How to make sure your adverts for clinical trials are compliant

So, you’ve come up with some great ideas to advertise your clinical trial on social media.

  • Engaging? YES.
  • Informative? YES.
  • Easy to read? YES.

But are they compliant?

Before you start advertising your clinical trial on social media, your ads must be fully approved by the relevant ethics committee (EC) or institutional review board (IRB). They must approve every version of every ad, and that includes the ones where you’ve made just a small change to the text.

That’s because while these changes might seem insignificant to you, they can make a big difference to the meaning. Take this, for example:

Let’s eat, Grandma! ⇒ Let’s eat Grandma!

See? Small change. Big difference.

Jokes aside — you need to make sure even minor amends are approved before they’re published on social media, to check they’re not going against the rules. Another example could be:

“Could you take part in this clinical trial?” ⇒ “Could you take part in this clinical trial for a new migraine treatment?”

Simply by adding the words “for a new migraine treatment”, the ad will now not be approved by the EC/IRB, as it implies a new migraine treatment will be available to participants.

 

Your digital patient recruitment checklist

Before you compile the different versions of your clinical trial ads into your EC document ready to be reviewed, make sure you’re in the best position for seeking approval.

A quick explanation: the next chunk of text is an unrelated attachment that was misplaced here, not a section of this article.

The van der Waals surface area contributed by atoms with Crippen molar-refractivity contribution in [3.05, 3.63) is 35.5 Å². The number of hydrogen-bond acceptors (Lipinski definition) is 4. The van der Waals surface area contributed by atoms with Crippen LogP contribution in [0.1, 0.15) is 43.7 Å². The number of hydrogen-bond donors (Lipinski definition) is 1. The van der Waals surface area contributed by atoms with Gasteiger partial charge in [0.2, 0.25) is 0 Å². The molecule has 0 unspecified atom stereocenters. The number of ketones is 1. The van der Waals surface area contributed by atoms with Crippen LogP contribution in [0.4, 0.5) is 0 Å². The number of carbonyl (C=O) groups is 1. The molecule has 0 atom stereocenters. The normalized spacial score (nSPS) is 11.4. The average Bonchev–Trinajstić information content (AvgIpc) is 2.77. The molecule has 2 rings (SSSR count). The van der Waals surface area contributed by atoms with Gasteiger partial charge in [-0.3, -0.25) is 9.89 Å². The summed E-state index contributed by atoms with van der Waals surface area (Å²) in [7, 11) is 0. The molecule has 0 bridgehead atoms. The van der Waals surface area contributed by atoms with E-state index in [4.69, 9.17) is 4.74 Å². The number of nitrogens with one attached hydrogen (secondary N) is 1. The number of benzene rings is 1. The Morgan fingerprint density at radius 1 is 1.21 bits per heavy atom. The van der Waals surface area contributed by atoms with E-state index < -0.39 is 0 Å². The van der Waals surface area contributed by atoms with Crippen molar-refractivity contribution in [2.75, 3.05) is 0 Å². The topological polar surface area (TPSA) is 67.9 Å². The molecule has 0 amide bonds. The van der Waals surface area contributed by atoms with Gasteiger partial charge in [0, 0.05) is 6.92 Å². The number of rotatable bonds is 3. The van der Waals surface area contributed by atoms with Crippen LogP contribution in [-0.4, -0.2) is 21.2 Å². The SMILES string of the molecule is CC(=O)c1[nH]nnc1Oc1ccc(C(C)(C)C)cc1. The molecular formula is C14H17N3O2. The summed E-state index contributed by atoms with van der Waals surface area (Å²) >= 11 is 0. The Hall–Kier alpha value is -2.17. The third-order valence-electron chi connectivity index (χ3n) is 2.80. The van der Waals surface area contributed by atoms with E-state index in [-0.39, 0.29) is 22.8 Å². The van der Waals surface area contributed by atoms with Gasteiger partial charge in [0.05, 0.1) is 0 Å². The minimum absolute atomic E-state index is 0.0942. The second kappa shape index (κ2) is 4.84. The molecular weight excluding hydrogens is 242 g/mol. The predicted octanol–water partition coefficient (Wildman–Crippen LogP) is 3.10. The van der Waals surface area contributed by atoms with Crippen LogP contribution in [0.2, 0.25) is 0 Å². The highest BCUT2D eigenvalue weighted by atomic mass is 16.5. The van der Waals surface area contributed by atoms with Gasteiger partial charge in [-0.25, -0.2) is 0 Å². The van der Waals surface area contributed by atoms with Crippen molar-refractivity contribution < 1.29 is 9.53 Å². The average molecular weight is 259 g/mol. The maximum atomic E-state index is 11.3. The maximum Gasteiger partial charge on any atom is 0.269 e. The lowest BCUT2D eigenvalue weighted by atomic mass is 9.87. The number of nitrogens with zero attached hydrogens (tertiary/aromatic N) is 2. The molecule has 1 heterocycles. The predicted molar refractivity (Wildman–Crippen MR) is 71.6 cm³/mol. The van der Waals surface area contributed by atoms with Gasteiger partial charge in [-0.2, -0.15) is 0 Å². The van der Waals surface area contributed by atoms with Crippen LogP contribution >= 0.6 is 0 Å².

Here are 4 tips, including the things you should avoid or things to make sure of, when advertising your clinical trial on social media:

 

#1 When advertising on Facebook, avoid the mention of personal attributes and copy that personally targets the reader


❌ Are you a female? Do you suffer with migraines? 

✅ Clinical trials recruiting now: females who suffer from migraines needed to take part.

 

#2 Ensure all health claims are true and accurate, and include stats if possible.


❌ Women have more headaches than men.

✅ Women suffer from migraines three times as often as men.

 

#3 Do not request health information.


❌ Click here to send us your medical details, to see if you can take part in this clinical trial.

✅ A clinical trial for a potential migraine treatment is recruiting now. Click here to find out who can take part.

 

#4 Do not imply hope, promises, or “before and after” creatives.


❌ Take part in this clinical trial for a new migraine treatment that eases the symptoms of migraines.

✅ A clinical trial is exploring a potential treatment for migraines. Click here to find out who can take part and contribute to important migraine research.

Clinical trials are a huge part of a patient’s journey, and it’s important that the information they receive is coming from professional and trustworthy resources. With social media being one of the first places that potential participants will see information about your clinical trial, it’s important to get it right from the get-go. So, have you considered these 4 tips above for your ads?

 


If you want to find out more about advertising for your clinical trial on social media, reach out to us at hello@couchhealth.co and we’d be happy to help.


 

Patient Recruitment

Megan Kelly

Psychology is Megan’s starting point for every communication, putting herself in the reader’s shoes to create clear, concise and impactful content. She’s always learning, and her passion for science and writing has found the perfect home in our team.

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